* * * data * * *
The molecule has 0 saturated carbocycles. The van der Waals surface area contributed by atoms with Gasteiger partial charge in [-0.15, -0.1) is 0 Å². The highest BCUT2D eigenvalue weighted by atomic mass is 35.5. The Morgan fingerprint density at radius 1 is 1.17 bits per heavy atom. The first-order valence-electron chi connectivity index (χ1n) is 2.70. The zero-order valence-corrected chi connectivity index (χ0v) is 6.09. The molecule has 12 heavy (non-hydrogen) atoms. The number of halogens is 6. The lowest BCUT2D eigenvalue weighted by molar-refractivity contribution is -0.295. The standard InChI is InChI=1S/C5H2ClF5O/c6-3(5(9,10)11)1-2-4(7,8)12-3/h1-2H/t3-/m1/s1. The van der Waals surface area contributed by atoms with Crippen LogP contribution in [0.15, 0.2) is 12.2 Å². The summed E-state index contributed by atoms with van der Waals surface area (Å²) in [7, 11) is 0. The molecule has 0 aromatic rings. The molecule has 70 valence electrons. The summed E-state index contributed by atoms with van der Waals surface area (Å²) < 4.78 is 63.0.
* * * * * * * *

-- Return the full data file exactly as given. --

The molecule has 0 saturated carbocycles. The van der Waals surface area contributed by atoms with Gasteiger partial charge in [-0.15, -0.1) is 0 Å². The highest BCUT2D eigenvalue weighted by atomic mass is 35.5. The Morgan fingerprint density at radius 1 is 1.17 bits per heavy atom. The first-order valence-electron chi connectivity index (χ1n) is 2.70. The zero-order valence-corrected chi connectivity index (χ0v) is 6.09. The molecule has 12 heavy (non-hydrogen) atoms. The number of halogens is 6. The lowest BCUT2D eigenvalue weighted by molar-refractivity contribution is -0.295. The standard InChI is InChI=1S/C5H2ClF5O/c6-3(5(9,10)11)1-2-4(7,8)12-3/h1-2H/t3-/m1/s1. The van der Waals surface area contributed by atoms with Crippen LogP contribution in [0.15, 0.2) is 12.2 Å². The summed E-state index contributed by atoms with van der Waals surface area (Å²) in [7, 11) is 0. The molecule has 0 aromatic rings. The molecule has 70 valence electrons. The summed E-state index contributed by atoms with van der Waals surface area (Å²) < 4.78 is 63.0.